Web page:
Aerospace Engineering Graduate Ensures Safety for FAA
JaciLynn Poteet (’21) once felt like she was behind all her classmates, but now she’s ensuring rocket launch safety.
Discovering ERAU Summer Camp
Growing up in a small town with a three-digit population in rural Arizona didn’t present JaciLynn Poteet with many diverse opportunities for growth. Playing in the dirt throughout her childhood, she had imagined she’d grow up to work in construction like most people around her did. Poteet knew she enjoyed math and science, but after attending an Embry-Riddle summer camp in high school, she had a newfound interest.
“I knew I wanted to be an engineer after I realized I couldn’t be the next Taylor Swift,” Poteet said. Instead of becoming an international popstar, she was inspired by the professors at the summer camp and ultimately chose to earn her B.S. in Aerospace Engineering at Embry-Riddle.
Poteet in front of the Falcon 9 booster after completing an inspection at SpaceX Headquarters. (Photo: JaciLynn Poteet)
After graduating in May 2021—it was a virtual ceremony during the COVID-19 pandemic—she was nervous about starting her career with no internships under her belt.
“I felt really behind all my peers,” she said.
Up until that point, her resume was made up of grocery store jobs that ended up working to her advantage during her job search. The customer service experience and interpersonal skills she gained working in retail translated to the communication that’s necessary in her current job.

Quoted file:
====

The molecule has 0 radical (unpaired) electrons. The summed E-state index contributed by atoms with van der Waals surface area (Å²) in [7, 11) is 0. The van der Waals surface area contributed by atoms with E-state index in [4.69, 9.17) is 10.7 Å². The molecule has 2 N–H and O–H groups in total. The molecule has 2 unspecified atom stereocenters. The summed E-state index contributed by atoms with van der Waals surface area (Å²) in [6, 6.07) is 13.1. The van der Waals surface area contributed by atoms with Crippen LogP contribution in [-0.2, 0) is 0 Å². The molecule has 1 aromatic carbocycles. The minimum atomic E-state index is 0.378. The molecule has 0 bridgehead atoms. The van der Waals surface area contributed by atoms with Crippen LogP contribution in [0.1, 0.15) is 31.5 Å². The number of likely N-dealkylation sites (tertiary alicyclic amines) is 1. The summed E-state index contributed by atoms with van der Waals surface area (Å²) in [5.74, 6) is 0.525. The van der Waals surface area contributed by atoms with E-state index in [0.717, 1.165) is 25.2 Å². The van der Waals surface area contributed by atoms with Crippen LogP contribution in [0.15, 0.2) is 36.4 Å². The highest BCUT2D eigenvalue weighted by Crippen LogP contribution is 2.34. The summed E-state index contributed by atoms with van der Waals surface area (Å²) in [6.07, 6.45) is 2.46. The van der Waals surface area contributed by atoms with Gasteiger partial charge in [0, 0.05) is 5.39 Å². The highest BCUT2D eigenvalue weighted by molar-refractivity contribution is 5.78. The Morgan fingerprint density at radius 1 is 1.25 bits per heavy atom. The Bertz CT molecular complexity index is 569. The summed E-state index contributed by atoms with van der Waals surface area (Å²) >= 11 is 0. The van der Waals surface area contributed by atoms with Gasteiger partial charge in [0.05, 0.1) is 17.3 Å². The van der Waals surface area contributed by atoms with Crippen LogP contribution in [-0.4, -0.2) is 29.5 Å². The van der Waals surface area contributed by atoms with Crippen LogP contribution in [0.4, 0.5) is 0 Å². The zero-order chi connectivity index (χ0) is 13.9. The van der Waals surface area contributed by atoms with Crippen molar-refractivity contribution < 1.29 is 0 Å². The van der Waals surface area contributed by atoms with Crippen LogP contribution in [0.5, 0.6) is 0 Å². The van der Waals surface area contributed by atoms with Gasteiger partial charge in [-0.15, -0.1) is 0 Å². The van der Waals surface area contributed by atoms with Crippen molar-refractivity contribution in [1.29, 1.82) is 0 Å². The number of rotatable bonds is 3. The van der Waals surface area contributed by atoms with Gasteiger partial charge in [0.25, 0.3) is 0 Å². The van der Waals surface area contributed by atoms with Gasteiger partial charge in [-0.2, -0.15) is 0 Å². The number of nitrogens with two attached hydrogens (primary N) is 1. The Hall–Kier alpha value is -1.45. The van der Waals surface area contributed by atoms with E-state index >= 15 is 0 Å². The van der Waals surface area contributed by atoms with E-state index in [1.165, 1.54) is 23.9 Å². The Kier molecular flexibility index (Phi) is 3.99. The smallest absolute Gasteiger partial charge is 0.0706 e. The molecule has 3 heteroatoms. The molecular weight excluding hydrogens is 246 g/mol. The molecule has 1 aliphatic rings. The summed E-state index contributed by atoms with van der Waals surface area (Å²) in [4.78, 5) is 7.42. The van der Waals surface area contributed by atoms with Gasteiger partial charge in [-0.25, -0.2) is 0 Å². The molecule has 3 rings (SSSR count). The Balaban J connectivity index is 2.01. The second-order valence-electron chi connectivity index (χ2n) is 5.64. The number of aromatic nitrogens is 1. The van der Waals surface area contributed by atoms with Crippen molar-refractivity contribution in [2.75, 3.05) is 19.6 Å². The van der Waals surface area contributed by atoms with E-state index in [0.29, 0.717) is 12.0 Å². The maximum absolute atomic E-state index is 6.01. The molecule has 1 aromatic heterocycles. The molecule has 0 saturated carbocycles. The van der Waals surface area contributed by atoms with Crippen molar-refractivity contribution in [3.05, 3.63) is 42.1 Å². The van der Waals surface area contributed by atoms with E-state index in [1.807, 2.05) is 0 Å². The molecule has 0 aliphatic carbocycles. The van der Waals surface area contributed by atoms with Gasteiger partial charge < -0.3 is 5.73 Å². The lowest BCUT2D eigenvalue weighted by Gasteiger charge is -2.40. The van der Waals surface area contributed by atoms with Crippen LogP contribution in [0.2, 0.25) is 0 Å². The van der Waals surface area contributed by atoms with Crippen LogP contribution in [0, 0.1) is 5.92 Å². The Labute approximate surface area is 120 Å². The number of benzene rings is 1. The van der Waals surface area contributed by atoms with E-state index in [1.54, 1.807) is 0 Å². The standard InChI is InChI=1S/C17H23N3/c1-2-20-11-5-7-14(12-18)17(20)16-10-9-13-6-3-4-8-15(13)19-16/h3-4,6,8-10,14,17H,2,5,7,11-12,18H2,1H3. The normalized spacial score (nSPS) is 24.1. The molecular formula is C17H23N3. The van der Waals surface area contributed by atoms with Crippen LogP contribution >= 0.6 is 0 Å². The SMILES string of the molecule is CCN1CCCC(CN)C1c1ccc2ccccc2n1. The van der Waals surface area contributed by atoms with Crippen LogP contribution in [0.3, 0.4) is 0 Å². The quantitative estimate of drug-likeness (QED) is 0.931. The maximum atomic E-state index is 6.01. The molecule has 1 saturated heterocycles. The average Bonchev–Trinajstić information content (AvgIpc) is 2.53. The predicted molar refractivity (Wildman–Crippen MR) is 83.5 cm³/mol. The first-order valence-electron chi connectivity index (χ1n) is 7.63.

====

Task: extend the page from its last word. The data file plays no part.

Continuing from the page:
Working for the FAA
Poteet works as a Commercial Space Transportation Safety Inspector with the Federal Aviation Administration (FAA). Her job is to ensure launch operators are in compliance with federal regulations and licenses. She said this is “something I didn’t think I would be anything close to doing until much later in my career.”
Though her job involves a lot of paperwork, it has taken her to New Zealand, which Poteet recounted as a great feat against her own fears and anxiety. But she’s not letting impostor syndrome or doubts get in her way.
“Being a woman in the field, I do a lot of second guessing,” she said. An estimated 11% of aerospace engineers are women, but women like Poteet are shrinking the gap.
No Fear as an Aerospace Engineer
She’s proud of the hard work she’s put in over the years. “Overcoming the fears that I’ve had—not only professionally, but just as a person—I’ve been really proud of that recently, and just enduring some of the hardships of life while still graduating and getting myself to where I am now,” Poteet said.
If landing a job at the FAA with grocery store experience and a bachelor’s degree has taught Poteet anything, it’s to leverage yourself and believe in your own potential.
“Focus on the experience that you do have and how you can make that work for you professionally, instead of focusing on the experience that you don’t have,” she said. “I didn’t apply for a lot of jobs that I was probably more qualified for than I believed.”